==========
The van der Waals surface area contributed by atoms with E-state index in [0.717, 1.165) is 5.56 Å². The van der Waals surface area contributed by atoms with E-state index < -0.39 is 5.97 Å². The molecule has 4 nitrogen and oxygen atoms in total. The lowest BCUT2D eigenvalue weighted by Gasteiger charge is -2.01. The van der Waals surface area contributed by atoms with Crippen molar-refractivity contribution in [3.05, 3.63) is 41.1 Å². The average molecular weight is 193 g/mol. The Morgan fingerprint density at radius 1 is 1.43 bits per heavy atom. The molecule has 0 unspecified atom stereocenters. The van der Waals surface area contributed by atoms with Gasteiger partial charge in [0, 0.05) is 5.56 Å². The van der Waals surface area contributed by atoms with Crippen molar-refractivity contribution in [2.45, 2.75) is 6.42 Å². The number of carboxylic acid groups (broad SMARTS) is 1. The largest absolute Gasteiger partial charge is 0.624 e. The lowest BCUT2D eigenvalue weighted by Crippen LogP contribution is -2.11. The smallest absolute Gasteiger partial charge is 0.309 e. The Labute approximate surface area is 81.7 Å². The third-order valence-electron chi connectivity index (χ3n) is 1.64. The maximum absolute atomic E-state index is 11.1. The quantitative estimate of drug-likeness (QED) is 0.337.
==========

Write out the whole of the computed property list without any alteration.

The van der Waals surface area contributed by atoms with E-state index in [0.717, 1.165) is 5.56 Å². The van der Waals surface area contributed by atoms with E-state index < -0.39 is 5.97 Å². The molecule has 4 nitrogen and oxygen atoms in total. The lowest BCUT2D eigenvalue weighted by Gasteiger charge is -2.01. The van der Waals surface area contributed by atoms with Crippen molar-refractivity contribution in [3.05, 3.63) is 41.1 Å². The average molecular weight is 193 g/mol. The Morgan fingerprint density at radius 1 is 1.43 bits per heavy atom. The molecule has 0 unspecified atom stereocenters. The van der Waals surface area contributed by atoms with Gasteiger partial charge in [0, 0.05) is 5.56 Å². The van der Waals surface area contributed by atoms with Crippen molar-refractivity contribution in [2.45, 2.75) is 6.42 Å². The number of carboxylic acid groups (broad SMARTS) is 1. The largest absolute Gasteiger partial charge is 0.624 e. The lowest BCUT2D eigenvalue weighted by Crippen LogP contribution is -2.11. The smallest absolute Gasteiger partial charge is 0.309 e. The Labute approximate surface area is 81.7 Å². The third-order valence-electron chi connectivity index (χ3n) is 1.64. The maximum absolute atomic E-state index is 11.1. The quantitative estimate of drug-likeness (QED) is 0.337.